A dozen times, in a dozen different ways, the question was asked:
Don't you wish you could play in an offense that, you know, actually throws the ball to the tight end?
A dozen times, the Steelers' Heath Miller listened politely and refused to bite.
"You probably could drop back and hit the tight end on every play if you wanted," he said. "But I don't know how successful your offense would be. That's not going to get you down the field. That's not going to get you many points.
"I'd rather win games."
Is that a team man or what?
The Steelers are lucky. Miller could be a lot more selfish. He's not just good as a receiver, he's superb.
Numbers of note that come into play for the Steelers' 75th season opener this afternoon in Cleveland:
0: Wins for Steelers head coaches in their first game vs. the Browns since 1950.
4: Consecutive opening-day wins for the Steelers.
7-1: Steelers record at Cleveland Browns Stadium.
13-1: Steelers record in the teams' past 14 meetings.
55-55: Series record.
111: Games in the series including today -- most between any two AFC teams
You're talking about some of the best hands on the team, a guy who is Ben Roethlisberger's most dependable receiver after Hines Ward. You should want to see Big Ben throw the ball to Miller on third down. He'll either beat his man to get the first down or drag him to the marker. Most defenders need a lot of help to get him down.
"I have all the faith in the world in him," Roethlisberger said last week. "If you even put it close to him, he's going to make the play."
That prompts the same question that's asked around here every year at this time:
Is this the season the Steelers are going to finally throw to the tight end?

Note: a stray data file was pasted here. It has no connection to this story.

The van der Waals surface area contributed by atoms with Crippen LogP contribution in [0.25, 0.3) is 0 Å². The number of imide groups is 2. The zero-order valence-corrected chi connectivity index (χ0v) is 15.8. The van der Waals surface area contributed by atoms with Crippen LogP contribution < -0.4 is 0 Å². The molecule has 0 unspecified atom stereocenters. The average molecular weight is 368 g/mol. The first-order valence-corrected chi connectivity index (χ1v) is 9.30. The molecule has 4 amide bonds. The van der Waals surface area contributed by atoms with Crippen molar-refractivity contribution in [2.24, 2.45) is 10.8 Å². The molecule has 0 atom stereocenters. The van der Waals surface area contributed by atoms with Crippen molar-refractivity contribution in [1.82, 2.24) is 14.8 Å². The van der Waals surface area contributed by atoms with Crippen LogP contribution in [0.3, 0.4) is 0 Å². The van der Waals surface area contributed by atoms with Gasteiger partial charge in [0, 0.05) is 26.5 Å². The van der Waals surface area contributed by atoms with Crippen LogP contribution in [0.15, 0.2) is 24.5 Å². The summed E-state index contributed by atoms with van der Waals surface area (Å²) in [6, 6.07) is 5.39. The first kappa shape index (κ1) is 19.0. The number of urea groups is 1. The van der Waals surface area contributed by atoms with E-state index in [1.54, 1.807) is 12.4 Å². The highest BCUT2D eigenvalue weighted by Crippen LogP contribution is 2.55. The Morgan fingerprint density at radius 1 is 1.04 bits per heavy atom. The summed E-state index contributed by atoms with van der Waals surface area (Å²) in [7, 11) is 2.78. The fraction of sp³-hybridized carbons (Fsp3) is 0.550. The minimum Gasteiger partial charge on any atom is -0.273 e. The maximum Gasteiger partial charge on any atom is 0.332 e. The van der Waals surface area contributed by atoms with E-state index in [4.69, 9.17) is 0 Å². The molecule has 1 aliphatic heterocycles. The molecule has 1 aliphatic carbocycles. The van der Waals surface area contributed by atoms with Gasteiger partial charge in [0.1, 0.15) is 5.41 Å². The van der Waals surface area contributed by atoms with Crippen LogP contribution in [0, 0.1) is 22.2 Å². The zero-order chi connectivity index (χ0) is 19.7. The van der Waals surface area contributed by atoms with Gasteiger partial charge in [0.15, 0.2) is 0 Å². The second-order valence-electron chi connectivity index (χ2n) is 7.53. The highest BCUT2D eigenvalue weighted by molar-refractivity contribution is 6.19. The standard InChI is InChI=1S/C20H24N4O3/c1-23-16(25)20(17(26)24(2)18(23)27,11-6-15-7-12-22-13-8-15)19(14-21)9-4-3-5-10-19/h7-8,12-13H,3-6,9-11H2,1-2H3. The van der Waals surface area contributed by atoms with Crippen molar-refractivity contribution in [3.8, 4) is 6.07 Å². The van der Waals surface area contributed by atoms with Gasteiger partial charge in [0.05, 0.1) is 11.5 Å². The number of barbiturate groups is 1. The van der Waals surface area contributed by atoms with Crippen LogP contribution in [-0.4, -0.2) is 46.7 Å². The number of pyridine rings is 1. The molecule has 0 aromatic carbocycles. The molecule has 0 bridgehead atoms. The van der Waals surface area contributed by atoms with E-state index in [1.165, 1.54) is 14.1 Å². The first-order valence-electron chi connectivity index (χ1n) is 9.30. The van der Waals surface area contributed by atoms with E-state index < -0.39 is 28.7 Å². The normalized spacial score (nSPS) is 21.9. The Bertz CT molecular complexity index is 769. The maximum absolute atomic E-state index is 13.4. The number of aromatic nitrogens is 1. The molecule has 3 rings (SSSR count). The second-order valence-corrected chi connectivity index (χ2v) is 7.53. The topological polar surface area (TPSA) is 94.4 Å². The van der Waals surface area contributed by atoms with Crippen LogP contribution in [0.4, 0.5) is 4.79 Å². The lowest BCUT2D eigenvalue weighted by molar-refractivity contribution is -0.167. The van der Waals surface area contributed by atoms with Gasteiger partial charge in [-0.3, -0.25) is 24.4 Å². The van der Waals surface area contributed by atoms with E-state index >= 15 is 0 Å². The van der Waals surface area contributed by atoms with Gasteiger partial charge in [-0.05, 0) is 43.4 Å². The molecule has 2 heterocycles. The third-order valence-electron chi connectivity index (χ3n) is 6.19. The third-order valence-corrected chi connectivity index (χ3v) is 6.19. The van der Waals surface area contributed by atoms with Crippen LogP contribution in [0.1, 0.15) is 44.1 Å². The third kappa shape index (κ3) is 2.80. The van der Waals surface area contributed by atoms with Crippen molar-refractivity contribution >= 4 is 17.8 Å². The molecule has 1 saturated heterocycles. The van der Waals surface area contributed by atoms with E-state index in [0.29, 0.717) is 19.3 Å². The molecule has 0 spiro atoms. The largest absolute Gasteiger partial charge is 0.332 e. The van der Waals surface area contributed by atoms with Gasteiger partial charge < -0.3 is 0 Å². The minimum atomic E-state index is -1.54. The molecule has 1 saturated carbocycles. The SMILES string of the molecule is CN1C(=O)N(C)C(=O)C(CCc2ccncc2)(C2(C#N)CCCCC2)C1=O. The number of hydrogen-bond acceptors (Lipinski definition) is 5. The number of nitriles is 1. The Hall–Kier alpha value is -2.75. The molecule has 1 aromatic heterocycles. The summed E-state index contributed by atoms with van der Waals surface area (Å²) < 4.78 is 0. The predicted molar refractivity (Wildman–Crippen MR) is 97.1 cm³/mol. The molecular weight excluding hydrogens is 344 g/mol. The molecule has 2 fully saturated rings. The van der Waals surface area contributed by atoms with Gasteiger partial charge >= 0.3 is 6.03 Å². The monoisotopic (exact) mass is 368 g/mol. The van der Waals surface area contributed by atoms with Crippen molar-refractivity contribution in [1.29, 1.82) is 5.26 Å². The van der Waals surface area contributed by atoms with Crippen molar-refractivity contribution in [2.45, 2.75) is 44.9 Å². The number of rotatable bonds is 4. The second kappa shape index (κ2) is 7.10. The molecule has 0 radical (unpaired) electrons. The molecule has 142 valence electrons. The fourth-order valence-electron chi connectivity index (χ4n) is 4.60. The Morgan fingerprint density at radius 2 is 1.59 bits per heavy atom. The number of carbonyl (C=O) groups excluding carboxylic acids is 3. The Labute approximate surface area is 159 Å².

"The coaches have talked about using more multiple-tight end groupings," Miller said. "That helps. The more you're on the field, the more opportunities you have. But I really don't think they've put anything special in for me."
That's unfortunate, although I'm still holding out hope.
It's one thing to under-utilize the tight end as a receiver, as the Steelers have done for years. It's something much worse to do it with Miller, who had the ridiculously low total of 34 catches last season, down from 39 in '05, his rookie season. It's a crying shame 16 NFL tight ends had more catches last season. You don't mind the guys named Winslow Jr., Heap, Gonzalez and Gates. But George Wrighster? Ben Utecht?
Steelers coaches have been talking internally since April about using Miller more. Here's hoping they start to do it today, when the team opens the season in Cleveland.
Sure, it's unrealistic to expect Miller to match the 89 catches the Browns' Kellen Winslow had last season. But is 60 or 65 so hard to imagine?
Not that Miller has to have any catches to be effective, Roethlisberger was saying.
"He's very valuable to our offense because he draws the safeties in. He opens things up on the outside because teams have to respect him in the passing game, especially in the red zone."
Miller made it clear he'll gladly take what he gets. At one point, he said, "I think Hines and all of us realize when we run the ball well, we're a tough team to beat."
At another point: "We've got a lot of guys who can make plays. We're a better team when we spread the ball around."
And still later: "Hines, Nate [Washington], Santonio [Holmes], those guys are able to get deep and spread the field. We have to take advantage of that."
By then, you just want to shake Miller and tell him he needs to pull a Keyshawn Johnson and scream, "Throw me the damn ball!"
We'll probably be waiting awhile.
It's too bad. Miller is wasting a wonderful opportunity. He has Roethlisberger's ear, more than anyone on the team. He and Big Ben shared a hotel room in Cleveland last night, just as they do on every trip.
"Nah, we don't ever talk about football," Miller said. "We get enough of that during the day. Sometimes, you need to get away from it a little and relax."
The man grinned.
"I'm not much of a lobbyist, anyway."
Who could have guessed?
Ron Cook can be reached at firstname.lastname@example.org .